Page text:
As a result, these responses run contrary to the legal originally set for the Bill of advancing the interest of South African creators of copyright works. These responses misread the detrimental impact of the Bill on creators and owners of copyright works in most arts. But, the insistence to continue with the fair views clause ...[Inaudible.] ... the expanded exceptions and the contract override clause, that they do not deal with admission of the extending existing there on the mechanism to help copyright owners against any influence

...[Inaudible.] ... of new exclusive right of distribution and communication to the public.



The department did not present a proper socioeconomic impact assessment of the totality of the fact of the Bill on the creative sector. Although, the term bad law is not necessarily unconstitutional, it might apply here. Bad law is in fact


flawed and receive the purpose of such law to the disadvantage of those who seemed to protect it.



If legislation as it stands, is passed by Parliament on the current Copyright Amendment Bill, 2017, then the Performance Protection Amendment Bill of 2016, it will certainly result in more delay for years due to the inherent flaws that both the Minister and parliamentary legal advisors now admit to exist. These flaws need to be rectified. The FF Plus will support urgently needed Reformer’s South Africa’s Copyright and Performer’s Protection Laws. The FF Plus supports the Report. Thank you House Chair.



Mr S N SWART: Thank you, House Chair. House Chair, the ACDP supports this Report. And we appreciate that this is a very complex Bill and has come a very long way since the last Parliament via the Presidency and our back to the portfolio committee. We also appreciate the controversy and the concerns about the fair use clause which seems to be the most contentious issue with this Bill. The ACDP appreciates the fact that the concerns are being addressed and that the amendments will now be added to Bill and that the Bill will then be re-advertised for public comment.


The ACDP looks forward to considering these submissions as well as the socioeconomic impacts that also should be presented with a Bill. One obviously needs to avoid litigation on this issue relating to constitutionality and so we look forward to the further deliberations on this Bill, to find a legal complaint and constitutionally compliant Bill. I thank you.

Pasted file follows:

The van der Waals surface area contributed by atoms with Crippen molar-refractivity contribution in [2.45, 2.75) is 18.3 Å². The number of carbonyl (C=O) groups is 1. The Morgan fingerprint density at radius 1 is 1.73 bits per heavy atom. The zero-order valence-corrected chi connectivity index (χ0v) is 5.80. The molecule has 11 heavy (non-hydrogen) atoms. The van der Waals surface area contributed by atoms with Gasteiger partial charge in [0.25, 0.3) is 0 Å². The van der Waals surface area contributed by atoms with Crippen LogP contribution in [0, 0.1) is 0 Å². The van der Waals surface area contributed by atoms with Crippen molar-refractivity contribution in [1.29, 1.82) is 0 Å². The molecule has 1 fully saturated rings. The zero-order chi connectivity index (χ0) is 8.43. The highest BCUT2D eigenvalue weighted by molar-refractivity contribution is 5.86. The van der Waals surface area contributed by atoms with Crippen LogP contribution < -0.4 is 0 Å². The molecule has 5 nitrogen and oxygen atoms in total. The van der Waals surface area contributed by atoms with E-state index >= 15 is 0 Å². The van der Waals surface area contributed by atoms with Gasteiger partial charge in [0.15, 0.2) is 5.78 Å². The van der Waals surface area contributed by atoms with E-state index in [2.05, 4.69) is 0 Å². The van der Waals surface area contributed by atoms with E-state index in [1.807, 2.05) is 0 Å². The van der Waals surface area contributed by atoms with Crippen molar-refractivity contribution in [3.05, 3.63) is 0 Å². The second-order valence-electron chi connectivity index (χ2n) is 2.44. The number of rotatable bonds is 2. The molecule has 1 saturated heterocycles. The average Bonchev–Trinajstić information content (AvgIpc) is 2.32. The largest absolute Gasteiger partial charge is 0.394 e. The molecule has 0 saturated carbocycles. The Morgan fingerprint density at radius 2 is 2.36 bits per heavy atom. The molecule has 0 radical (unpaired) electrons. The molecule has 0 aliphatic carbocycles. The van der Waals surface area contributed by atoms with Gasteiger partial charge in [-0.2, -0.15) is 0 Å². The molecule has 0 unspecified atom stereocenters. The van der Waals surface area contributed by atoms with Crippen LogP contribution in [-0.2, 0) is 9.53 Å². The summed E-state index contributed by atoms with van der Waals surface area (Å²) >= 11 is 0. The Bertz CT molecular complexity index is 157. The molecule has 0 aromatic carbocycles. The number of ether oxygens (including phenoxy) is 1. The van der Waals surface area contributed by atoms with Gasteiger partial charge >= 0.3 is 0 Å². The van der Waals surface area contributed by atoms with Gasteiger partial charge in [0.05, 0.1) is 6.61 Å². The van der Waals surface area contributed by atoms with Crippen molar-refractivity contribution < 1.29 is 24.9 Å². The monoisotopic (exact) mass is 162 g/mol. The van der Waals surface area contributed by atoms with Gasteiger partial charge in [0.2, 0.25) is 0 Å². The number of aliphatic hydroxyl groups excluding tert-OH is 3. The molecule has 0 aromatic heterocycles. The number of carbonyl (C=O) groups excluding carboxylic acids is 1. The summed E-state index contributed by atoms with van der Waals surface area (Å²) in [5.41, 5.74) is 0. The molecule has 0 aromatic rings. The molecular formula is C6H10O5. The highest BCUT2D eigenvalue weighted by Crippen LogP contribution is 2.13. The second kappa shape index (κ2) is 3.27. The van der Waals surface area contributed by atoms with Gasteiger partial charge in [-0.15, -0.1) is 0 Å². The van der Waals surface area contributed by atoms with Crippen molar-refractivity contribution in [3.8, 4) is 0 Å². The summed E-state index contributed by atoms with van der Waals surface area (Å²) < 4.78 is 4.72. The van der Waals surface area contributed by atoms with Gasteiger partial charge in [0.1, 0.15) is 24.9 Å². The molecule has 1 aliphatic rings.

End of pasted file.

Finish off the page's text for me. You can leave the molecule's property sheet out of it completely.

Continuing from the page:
Ms J HERMANS: Thank you, House Chair, merry Christmas to you also hon Macpherson. The ANC believes that creative artists are a critical component of driving our developmental growth path and building an inclusive economy. The Copyright Amendment Bill seeks to ensure that we strengthen our legislation to ensure that artists and creatives are treated with fairness and receive all royalties that are due to them. These include the need to ensure that we reform the system of sharing royalties, improving collection and defining minimum standards of contracts between record companies and artists, protecting particularly young artist during the early stages of their careers who are desperate to get recording contracts by signing away their royalties.



The Copyright Amendment Bill aims to address the recommendations in the copyright review commission report by


Judge Farlam, which found that there was a crisis of credibility in the collecting societies which are the bodies mandated to collect royalty payments on behalf of artists and recording companies. For years many artists have not been paid the royalties due to them.



The Copyright Amendment Bill was developed through a consultative parliamentary process, stretching over two years, where a diverse set of stakeholders and constituencies were active participants. A number of public hearings were held over an 18-month period in the National Assembly where both written and oral comment was sought on the objectives and the efficacy of the Bill and written submissions were received in the National Council of Provinces. More than 250 written submissions were received by the relevant parliamentary committees.



On 27 March 2019 both Houses of Parliament passed the Bill and sent it to the President for assent. We all know that the President referred the legislation back to Parliament acknowledging the noble objectives of the legislation but raising reservations on certain procedural and constitutional matters which including the tagging of the Bills, the retrospective provisions on royalty payments, amongst others.


The President further felt that the fair use provisions had not been subject to proper consultation and the legislation needed to be aligned with international standards.



We have as a result undertaken a process to respond to the concerns raised by the President and amended certain provisions of the Bill. The process has proven to be very technical and at times cumbersome.